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  • I stole from Mr. Bell.

    I was about 8 years old and I took a stick of Freshen Up gum from the shelf. I had no pockets I recall, because I just kept it in my tiny fist. Mr. Bell the shopkeeper, asked about my parents' well being and strangely asked to shake my hand. I obviously declined. I left the shop and shared the gum with one of my brothers, feeling a bit unsure of myself; a mixture of guilt and accomplishment simultaneously.

    I was walking through Islington, London, this summer and happened upon this building. I had to stop because it is the same colour as the Red House in Trinidad as far as I remember; and the events from 27th July 1990 came back in an instant. I was 15 years old.

    The Jamaat al Muslimeen made an attempted coup on that Friday evening. I was at a ballet class (well so my parents thought. I was actually at a friend's house) and these people stormed the television station and we at home were confused. Many thought it was "Play of The Month" and it took a while for the reality to sink in. Even though I was 15, I did not even know what a coup was. Why should I? I lived on a paradise island with Hummingbirds and a diverse culture. It had to be explained to me. My friend's mother told me to go home straight away; so I stole away down the drain and through the bamboo patch, scaled the wall and to my home. My parents were indeed very happy to see me safely there.

    Friday evening at 6pm meant no one had done any shopping for the week and all hell broke loose. The television station was taken off air and stories of looting and fires in the capital spread. I felt the horror as the mayhem spread toward the east to my home-town and gun shots could be heard. My parents were frighteningly calm although a State of Emergency was declared, many were dead in the Red House and the Prime Minister was shot and held hostage.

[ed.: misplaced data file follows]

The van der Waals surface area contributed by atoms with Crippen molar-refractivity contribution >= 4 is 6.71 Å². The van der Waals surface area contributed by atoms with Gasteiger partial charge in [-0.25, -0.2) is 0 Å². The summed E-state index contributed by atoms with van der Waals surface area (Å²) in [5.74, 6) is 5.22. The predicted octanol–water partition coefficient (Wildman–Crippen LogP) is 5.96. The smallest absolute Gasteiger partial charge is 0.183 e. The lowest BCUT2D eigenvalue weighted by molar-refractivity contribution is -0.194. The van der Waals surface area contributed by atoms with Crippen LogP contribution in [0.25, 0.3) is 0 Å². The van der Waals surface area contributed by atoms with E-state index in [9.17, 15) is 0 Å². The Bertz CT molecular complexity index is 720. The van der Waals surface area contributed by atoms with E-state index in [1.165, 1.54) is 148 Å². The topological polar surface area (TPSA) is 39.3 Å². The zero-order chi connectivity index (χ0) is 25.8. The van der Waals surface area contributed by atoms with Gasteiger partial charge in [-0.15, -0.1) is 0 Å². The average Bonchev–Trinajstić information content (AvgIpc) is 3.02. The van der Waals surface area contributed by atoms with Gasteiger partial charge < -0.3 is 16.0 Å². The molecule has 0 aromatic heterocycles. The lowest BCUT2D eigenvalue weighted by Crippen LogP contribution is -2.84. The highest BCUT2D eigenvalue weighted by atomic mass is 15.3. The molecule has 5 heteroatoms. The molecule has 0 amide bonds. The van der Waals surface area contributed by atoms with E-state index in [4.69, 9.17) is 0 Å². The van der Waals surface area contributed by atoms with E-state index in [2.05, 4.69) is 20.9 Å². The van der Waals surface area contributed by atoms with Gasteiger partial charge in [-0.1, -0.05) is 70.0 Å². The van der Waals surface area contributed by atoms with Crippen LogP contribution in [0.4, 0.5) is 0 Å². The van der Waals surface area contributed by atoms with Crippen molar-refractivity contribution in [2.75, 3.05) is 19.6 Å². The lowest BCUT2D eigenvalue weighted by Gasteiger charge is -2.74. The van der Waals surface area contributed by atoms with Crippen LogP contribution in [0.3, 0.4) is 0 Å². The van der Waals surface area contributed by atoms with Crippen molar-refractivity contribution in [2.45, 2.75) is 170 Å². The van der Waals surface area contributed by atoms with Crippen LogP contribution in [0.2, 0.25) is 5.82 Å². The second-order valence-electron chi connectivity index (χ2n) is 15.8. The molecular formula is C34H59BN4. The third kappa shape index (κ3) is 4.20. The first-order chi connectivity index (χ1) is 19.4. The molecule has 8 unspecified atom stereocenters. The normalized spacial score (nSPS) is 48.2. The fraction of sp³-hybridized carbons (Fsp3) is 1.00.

A curfew was enforced and rationing began. If you were seen outside of your house after 6pm, you could be shot. The queues for rations were impossible and our food was no more. We were also out of cooking gas because the cylinders were now empty. Nearly a month had passed.

    Everyday was becoming more bleak. One of our family friends died in one of the most horrific car accidents, trying to beat the curfew. Nothing can stop Trinidadians from partying and so there were curfew parties and prizes for who could get there in the nick of time. A stupid call. After Patrice's death, the parties were banned.

    It was time. Time to see the strength of an indigenous woman.

    My mother took me to the back garden, got a few mango branches and sticks together and showed me how to light a fire outside. She said, if we must cook outside, a milk tin is better than a pan and so we got an old Carnation tin. We had a bit of cornmeal left and some breadfruit from a neighbour, coconut milk, dasheen leaves and some pumpkin from the vine that ran at the back of the house. She made a ladle with one of the dasheen leaves and she prepared "Oil Down" in a milk tin at the back of the house. It was the best meal to date, I have ever had.

    It was time. Time to see the strength and humility of a father.

    My father hid in the cover of darkness, steering clear of the army patrols and quietly made his way along the side of the houses, across the canal, to Mr. Bell's shop. My father never asked anyone for anything and even in desperation, he offered to pay everything he had left for whatever Mr. Bell had at the back of the shop. My father had the most flawless reputation in my home town and Mr. Bell gave him groceries and told him when to return. He begged not to tell any of the other neighbours because he had been robbed so many times already.

    We survived that attempted coup.

    Shortly before I moved to the UK, I saw Mr. Bell and his wife at the shopping mall. I was 21 years old now and I stopped to say hello. He did not recognise me at first and his wife explained that he was now blind. When he heard my name, he beamed and immediately asked about my dad.

    I helped them carry their bags to the car and helped him in. I watched them drive off and I regretted never telling him I was sorry for stealing the gum. Now that I was an adult, I realised he knew all along. I don't think he ever took any money from my dad during our nation's stressful time.

    I learnt the importance of being honest, hard-working and having a wholesome reputation like my father.

    And I learnt how make a meal when you think there is nothing left.
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